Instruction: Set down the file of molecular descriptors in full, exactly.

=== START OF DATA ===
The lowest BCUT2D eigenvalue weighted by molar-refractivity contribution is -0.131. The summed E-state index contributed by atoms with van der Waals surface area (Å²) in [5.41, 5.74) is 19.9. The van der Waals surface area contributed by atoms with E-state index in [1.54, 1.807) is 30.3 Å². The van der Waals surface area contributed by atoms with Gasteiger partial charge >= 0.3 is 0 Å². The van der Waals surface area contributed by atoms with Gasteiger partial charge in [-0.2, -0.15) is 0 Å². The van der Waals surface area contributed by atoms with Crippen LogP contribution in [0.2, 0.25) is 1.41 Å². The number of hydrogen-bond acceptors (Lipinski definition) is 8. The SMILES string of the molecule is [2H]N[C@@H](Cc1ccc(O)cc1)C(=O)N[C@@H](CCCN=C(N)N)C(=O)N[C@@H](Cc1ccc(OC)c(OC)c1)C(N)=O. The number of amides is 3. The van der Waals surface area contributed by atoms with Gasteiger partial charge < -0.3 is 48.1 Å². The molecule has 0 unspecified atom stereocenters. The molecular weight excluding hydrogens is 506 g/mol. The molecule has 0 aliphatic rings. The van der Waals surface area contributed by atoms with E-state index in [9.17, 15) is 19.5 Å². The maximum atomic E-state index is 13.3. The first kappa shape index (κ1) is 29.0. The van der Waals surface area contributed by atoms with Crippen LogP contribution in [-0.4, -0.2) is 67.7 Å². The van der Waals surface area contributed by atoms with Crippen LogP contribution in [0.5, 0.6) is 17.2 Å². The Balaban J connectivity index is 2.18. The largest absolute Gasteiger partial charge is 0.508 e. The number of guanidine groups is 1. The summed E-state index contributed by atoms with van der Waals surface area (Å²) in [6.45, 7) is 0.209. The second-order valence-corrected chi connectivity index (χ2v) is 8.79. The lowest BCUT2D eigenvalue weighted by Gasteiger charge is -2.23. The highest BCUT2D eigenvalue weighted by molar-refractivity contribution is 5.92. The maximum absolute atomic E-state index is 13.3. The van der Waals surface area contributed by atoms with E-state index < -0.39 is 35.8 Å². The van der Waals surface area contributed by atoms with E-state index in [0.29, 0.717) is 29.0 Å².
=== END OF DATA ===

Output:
The lowest BCUT2D eigenvalue weighted by molar-refractivity contribution is -0.131. The summed E-state index contributed by atoms with van der Waals surface area (Å²) in [5.41, 5.74) is 19.9. The van der Waals surface area contributed by atoms with E-state index in [1.54, 1.807) is 30.3 Å². The van der Waals surface area contributed by atoms with Gasteiger partial charge >= 0.3 is 0 Å². The van der Waals surface area contributed by atoms with Gasteiger partial charge in [-0.2, -0.15) is 0 Å². The van der Waals surface area contributed by atoms with Crippen LogP contribution in [0.2, 0.25) is 1.41 Å². The number of hydrogen-bond acceptors (Lipinski definition) is 8. The SMILES string of the molecule is [2H]N[C@@H](Cc1ccc(O)cc1)C(=O)N[C@@H](CCCN=C(N)N)C(=O)N[C@@H](Cc1ccc(OC)c(OC)c1)C(N)=O. The number of amides is 3. The van der Waals surface area contributed by atoms with Gasteiger partial charge < -0.3 is 48.1 Å². The molecule has 0 unspecified atom stereocenters. The molecular weight excluding hydrogens is 506 g/mol. The molecule has 0 aliphatic rings. The van der Waals surface area contributed by atoms with E-state index in [9.17, 15) is 19.5 Å². The maximum atomic E-state index is 13.3. The first kappa shape index (κ1) is 29.0. The van der Waals surface area contributed by atoms with Crippen LogP contribution in [-0.4, -0.2) is 67.7 Å². The van der Waals surface area contributed by atoms with Crippen LogP contribution in [0.5, 0.6) is 17.2 Å². The Balaban J connectivity index is 2.18. The largest absolute Gasteiger partial charge is 0.508 e. The number of guanidine groups is 1. The summed E-state index contributed by atoms with van der Waals surface area (Å²) in [6.45, 7) is 0.209. The second-order valence-corrected chi connectivity index (χ2v) is 8.79. The lowest BCUT2D eigenvalue weighted by Gasteiger charge is -2.23. The highest BCUT2D eigenvalue weighted by molar-refractivity contribution is 5.92. The maximum absolute atomic E-state index is 13.3. The van der Waals surface area contributed by atoms with E-state index < -0.39 is 35.8 Å². The van der Waals surface area contributed by atoms with E-state index in [0.29, 0.717) is 29.0 Å².